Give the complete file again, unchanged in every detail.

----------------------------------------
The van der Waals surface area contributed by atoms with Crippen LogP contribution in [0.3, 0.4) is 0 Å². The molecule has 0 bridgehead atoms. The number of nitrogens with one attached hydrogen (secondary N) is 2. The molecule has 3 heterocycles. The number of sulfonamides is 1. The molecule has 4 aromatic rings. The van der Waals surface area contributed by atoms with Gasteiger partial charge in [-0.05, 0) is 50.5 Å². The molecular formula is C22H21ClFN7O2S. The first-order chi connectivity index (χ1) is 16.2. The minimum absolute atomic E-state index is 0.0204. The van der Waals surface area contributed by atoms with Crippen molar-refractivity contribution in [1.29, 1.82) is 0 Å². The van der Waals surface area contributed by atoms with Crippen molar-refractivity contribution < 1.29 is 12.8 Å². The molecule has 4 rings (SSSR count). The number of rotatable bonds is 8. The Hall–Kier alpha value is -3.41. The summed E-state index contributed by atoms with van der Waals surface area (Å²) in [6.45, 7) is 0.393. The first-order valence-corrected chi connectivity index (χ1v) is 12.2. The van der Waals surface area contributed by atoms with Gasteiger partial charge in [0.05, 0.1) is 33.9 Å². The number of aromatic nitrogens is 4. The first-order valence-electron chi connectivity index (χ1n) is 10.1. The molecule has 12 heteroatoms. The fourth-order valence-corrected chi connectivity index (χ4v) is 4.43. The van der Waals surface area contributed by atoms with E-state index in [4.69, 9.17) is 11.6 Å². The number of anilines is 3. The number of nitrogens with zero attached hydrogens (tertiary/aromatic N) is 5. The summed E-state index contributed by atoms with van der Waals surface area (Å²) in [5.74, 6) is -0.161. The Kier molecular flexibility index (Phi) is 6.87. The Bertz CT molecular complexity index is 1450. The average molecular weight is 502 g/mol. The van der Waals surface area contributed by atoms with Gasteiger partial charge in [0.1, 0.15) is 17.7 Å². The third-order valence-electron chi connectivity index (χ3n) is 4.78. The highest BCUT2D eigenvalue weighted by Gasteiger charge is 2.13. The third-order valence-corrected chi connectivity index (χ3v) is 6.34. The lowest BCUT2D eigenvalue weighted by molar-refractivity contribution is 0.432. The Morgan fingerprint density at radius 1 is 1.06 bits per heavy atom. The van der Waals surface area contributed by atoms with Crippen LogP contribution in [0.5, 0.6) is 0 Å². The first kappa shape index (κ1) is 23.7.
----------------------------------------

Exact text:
The van der Waals surface area contributed by atoms with Crippen LogP contribution in [0.3, 0.4) is 0 Å². The molecule has 0 bridgehead atoms. The number of nitrogens with one attached hydrogen (secondary N) is 2. The molecule has 3 heterocycles. The number of sulfonamides is 1. The molecule has 4 aromatic rings. The van der Waals surface area contributed by atoms with Gasteiger partial charge in [-0.05, 0) is 50.5 Å². The molecular formula is C22H21ClFN7O2S. The first-order chi connectivity index (χ1) is 16.2. The minimum absolute atomic E-state index is 0.0204. The van der Waals surface area contributed by atoms with Crippen molar-refractivity contribution in [1.29, 1.82) is 0 Å². The van der Waals surface area contributed by atoms with Crippen molar-refractivity contribution < 1.29 is 12.8 Å². The molecule has 4 rings (SSSR count). The number of rotatable bonds is 8. The Hall–Kier alpha value is -3.41. The summed E-state index contributed by atoms with van der Waals surface area (Å²) in [6.45, 7) is 0.393. The first-order valence-corrected chi connectivity index (χ1v) is 12.2. The van der Waals surface area contributed by atoms with Gasteiger partial charge in [0.05, 0.1) is 33.9 Å². The number of aromatic nitrogens is 4. The first-order valence-electron chi connectivity index (χ1n) is 10.1. The molecule has 12 heteroatoms. The fourth-order valence-corrected chi connectivity index (χ4v) is 4.43. The van der Waals surface area contributed by atoms with E-state index in [4.69, 9.17) is 11.6 Å². The number of anilines is 3. The number of nitrogens with zero attached hydrogens (tertiary/aromatic N) is 5. The summed E-state index contributed by atoms with van der Waals surface area (Å²) in [5.74, 6) is -0.161. The Kier molecular flexibility index (Phi) is 6.87. The Bertz CT molecular complexity index is 1450. The average molecular weight is 502 g/mol. The van der Waals surface area contributed by atoms with Gasteiger partial charge in [0.1, 0.15) is 17.7 Å². The third-order valence-electron chi connectivity index (χ3n) is 4.78. The highest BCUT2D eigenvalue weighted by Gasteiger charge is 2.13. The third-order valence-corrected chi connectivity index (χ3v) is 6.34. The lowest BCUT2D eigenvalue weighted by molar-refractivity contribution is 0.432. The Morgan fingerprint density at radius 1 is 1.06 bits per heavy atom. The van der Waals surface area contributed by atoms with Crippen LogP contribution in [0.5, 0.6) is 0 Å². The first kappa shape index (κ1) is 23.7.